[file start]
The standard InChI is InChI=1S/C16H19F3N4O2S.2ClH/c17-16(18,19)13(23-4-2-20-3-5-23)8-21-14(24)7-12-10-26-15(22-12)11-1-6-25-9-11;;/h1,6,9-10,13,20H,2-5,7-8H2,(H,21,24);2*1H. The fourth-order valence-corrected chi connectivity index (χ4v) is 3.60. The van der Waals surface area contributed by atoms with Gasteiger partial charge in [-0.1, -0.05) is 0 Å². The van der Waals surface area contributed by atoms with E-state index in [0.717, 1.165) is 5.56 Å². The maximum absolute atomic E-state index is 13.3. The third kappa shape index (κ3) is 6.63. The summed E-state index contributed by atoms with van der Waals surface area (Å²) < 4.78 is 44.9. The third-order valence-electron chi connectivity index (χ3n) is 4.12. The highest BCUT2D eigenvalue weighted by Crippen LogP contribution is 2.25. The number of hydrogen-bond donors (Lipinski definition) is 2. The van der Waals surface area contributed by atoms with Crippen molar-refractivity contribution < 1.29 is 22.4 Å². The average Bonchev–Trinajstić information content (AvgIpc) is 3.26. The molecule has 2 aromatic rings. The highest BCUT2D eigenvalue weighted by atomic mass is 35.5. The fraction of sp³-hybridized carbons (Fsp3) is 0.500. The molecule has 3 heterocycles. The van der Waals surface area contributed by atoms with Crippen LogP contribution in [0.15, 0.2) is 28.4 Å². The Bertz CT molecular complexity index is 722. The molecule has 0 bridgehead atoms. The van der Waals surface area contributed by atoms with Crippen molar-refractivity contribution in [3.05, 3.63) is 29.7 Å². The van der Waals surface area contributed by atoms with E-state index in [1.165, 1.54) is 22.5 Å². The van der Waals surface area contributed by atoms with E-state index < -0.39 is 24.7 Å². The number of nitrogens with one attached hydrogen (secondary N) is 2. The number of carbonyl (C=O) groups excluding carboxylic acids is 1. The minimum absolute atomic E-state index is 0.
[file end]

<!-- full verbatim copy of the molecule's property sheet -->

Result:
The standard InChI is InChI=1S/C16H19F3N4O2S.2ClH/c17-16(18,19)13(23-4-2-20-3-5-23)8-21-14(24)7-12-10-26-15(22-12)11-1-6-25-9-11;;/h1,6,9-10,13,20H,2-5,7-8H2,(H,21,24);2*1H. The fourth-order valence-corrected chi connectivity index (χ4v) is 3.60. The van der Waals surface area contributed by atoms with Gasteiger partial charge in [-0.1, -0.05) is 0 Å². The van der Waals surface area contributed by atoms with E-state index in [0.717, 1.165) is 5.56 Å². The maximum absolute atomic E-state index is 13.3. The third kappa shape index (κ3) is 6.63. The summed E-state index contributed by atoms with van der Waals surface area (Å²) < 4.78 is 44.9. The third-order valence-electron chi connectivity index (χ3n) is 4.12. The highest BCUT2D eigenvalue weighted by Crippen LogP contribution is 2.25. The number of hydrogen-bond donors (Lipinski definition) is 2. The van der Waals surface area contributed by atoms with Crippen molar-refractivity contribution < 1.29 is 22.4 Å². The average Bonchev–Trinajstić information content (AvgIpc) is 3.26. The molecule has 2 aromatic rings. The highest BCUT2D eigenvalue weighted by atomic mass is 35.5. The fraction of sp³-hybridized carbons (Fsp3) is 0.500. The molecule has 3 heterocycles. The van der Waals surface area contributed by atoms with Crippen LogP contribution in [0.15, 0.2) is 28.4 Å². The Bertz CT molecular complexity index is 722. The molecule has 0 bridgehead atoms. The van der Waals surface area contributed by atoms with Crippen molar-refractivity contribution in [3.05, 3.63) is 29.7 Å². The van der Waals surface area contributed by atoms with E-state index in [1.165, 1.54) is 22.5 Å². The van der Waals surface area contributed by atoms with E-state index < -0.39 is 24.7 Å². The number of nitrogens with one attached hydrogen (secondary N) is 2. The number of carbonyl (C=O) groups excluding carboxylic acids is 1. The minimum absolute atomic E-state index is 0.